Dilemma! Learn a “Useful” Language, or the Language that GRABS You?
September 18, 2019
Hi, guys today I’m going to talk about
whether you should learn a language that is a marketable skill
or a language that is “useless”. Good evening, guys,
how are you doing today? So you are interested in learning languages,
you have looked into it. You think it’s a interesting thing to do.
You want to be bilingual But you are wondering which language to learn. Maybe you should study Spanish
because there are lots of Spanish-speakers. Maybe you should study Chinese, because Chinese will
be the language of the 21st century, some people say. Maybe you should study Arabic, because there are
lots of Arabic speakers in lots of countries . Maybe you should choose one of those.
But maybe you’re interested in Burmese. Maybe, for some reason yours,
you want to learn Burmese. Or maybe you’re interested in Hebrew,
which is only spoken in Israel. Or maybe you’re interested in Esperanto
which is spoken nowhere. Maybe you have some kind of desire or some interest
to learn some language that’s not really spoken
that widely spoken in a lot of places. So a lot of people ask me which kind
of language they should study. The first foreign language
that I ever studied was Hebrew. And that’s a language that’s only spoken
in one place. Only in Israel. Pretty much. So it’s not a language that was really
all that useful for me in a lot of places. Unless I met some Israeli people here and there
and spoke Hebrew with them, basically it was just I learned it out
of irrational cultural interest. I became interested in that country and
in that language and I really wanted to study it. And people at the time said: “why don’t you study French?
Why don’t you study Spanish?
Why don’t you study Chinese?” Uh… I kind of tried to do that. But I was always drawn back to Hebrew,
because that’s where my interest was. So I couldn’t really focus on the other languages. So I think that’s really the answer to this dilemma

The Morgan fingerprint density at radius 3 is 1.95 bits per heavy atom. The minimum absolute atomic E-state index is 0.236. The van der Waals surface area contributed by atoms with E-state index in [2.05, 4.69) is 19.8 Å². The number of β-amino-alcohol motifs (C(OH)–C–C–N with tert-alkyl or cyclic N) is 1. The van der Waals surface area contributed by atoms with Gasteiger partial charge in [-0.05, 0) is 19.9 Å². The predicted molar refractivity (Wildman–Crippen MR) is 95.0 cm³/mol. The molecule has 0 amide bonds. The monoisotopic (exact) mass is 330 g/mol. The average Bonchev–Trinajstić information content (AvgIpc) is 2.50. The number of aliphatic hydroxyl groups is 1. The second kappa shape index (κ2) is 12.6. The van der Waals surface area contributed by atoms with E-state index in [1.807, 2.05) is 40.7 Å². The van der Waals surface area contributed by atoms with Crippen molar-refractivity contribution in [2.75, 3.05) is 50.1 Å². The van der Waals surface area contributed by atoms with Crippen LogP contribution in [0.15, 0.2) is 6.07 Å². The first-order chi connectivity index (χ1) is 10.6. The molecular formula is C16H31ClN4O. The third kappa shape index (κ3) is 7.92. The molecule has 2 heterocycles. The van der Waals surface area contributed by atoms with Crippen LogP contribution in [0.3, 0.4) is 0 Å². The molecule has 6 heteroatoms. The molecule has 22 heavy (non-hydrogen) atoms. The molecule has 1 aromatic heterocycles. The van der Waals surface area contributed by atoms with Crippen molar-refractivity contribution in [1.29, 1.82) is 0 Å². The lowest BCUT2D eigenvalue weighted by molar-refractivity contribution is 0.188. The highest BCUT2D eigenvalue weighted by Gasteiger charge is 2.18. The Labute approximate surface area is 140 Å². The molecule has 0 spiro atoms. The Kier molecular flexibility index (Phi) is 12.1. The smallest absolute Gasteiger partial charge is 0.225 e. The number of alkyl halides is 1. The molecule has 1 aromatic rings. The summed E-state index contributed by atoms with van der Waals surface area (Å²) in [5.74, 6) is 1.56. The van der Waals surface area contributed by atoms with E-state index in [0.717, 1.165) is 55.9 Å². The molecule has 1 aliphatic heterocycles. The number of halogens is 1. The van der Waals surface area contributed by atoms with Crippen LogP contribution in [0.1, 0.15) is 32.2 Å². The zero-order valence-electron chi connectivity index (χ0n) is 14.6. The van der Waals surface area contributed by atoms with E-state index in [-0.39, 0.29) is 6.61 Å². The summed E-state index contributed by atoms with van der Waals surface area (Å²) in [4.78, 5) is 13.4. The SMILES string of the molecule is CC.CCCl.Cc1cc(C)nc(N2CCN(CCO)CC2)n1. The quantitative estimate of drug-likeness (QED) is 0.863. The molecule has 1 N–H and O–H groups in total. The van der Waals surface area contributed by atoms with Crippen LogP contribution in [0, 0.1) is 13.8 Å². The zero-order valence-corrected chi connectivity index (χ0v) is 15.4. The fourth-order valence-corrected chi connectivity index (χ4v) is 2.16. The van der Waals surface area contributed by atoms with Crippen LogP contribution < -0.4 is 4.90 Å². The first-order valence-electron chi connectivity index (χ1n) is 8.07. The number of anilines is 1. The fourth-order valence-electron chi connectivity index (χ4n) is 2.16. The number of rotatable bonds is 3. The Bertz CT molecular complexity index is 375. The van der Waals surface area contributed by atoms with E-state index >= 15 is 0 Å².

of which language, which kind of language to study? It’s study the one that you are passionate about, the one that you can focus on,
the one that engages you. Because learning a language is, well,
if we’re talking about learning a language, full-on, like all-in, to learn it well, then
that’s a process that takes quite a while. You have to work at it over a couple years, a few years
if we’re talking about getting really good at it, right? Including being literate, you can be conversant
in a few months but if you want to … if you want to be really good at it, all language skills,
that it takes longer than that. So if you’re all-in, if you’re long term in a language,
then you have to be really interested in it. You have to be motivated and that motivation comes
from just your deep interest, that irrational… irrational magnetism of that language that you feel, right? If you decide to learn a language
because it’s a marketable skill. That’s what some people think they should do,
they want to learn a language because, someday,
in the future, it might be… marketable, it might be useful on my resume,
it might help me get a job. Um… Well. It probably won’t because, first of all, you won’t
have the motivation to stick with it. Most likely. When you learn a language, there are a lot of
speech bumps along the way, right? It’s never just a smooth road.
There are always times when your skill drops. There are times, when there’s a plateau for a long time. plateau you get frustrated sometimes
because your level isn’t improving. Now, if you really love the language, then you just fight
through it and stick it out, because that’s a welcome challenge But… if you’re not really interested in the language
in the first place, if you’re just learning it, because, someday, it might be useful on my resume,
then you’re going to say “Screw it!” and give up probably. So the best thing is is to stick
with the language that you’re interested in. If you happen to be passionate about a major global
language like Spanish or Chinese or maybe Arabic or… one of these, then consider yourself lucky
because you will have the motivation
that comes from your interest in the language. But, at the end of the road, you will have that skill that
can be applied to potentially to a lot of different jobs or… travel in a lot of different places. So…
you lucked out. Your interest landed in the right place. Unfortunately you can’t control where
your interest lands. But you were lucky. So… go with that if that’s the case. If you happen to be interested in less commonly spoken
niche language, Hebrew or Burmese or whatever like I said, something that’s only spoken in one country, Go with that anyway.
There are a lot of benefits you can get. One of the benefits is that you learn how to learn
languages. You learn the process of learning a language. Maybe now I’m learning Hebrew. That was
the case for me, my first foreign language. I was learning Hebrew,
but I learned how to study, right? I learned what you need to put in.
I learned what about the consistency. I learned about how to study vocabulary,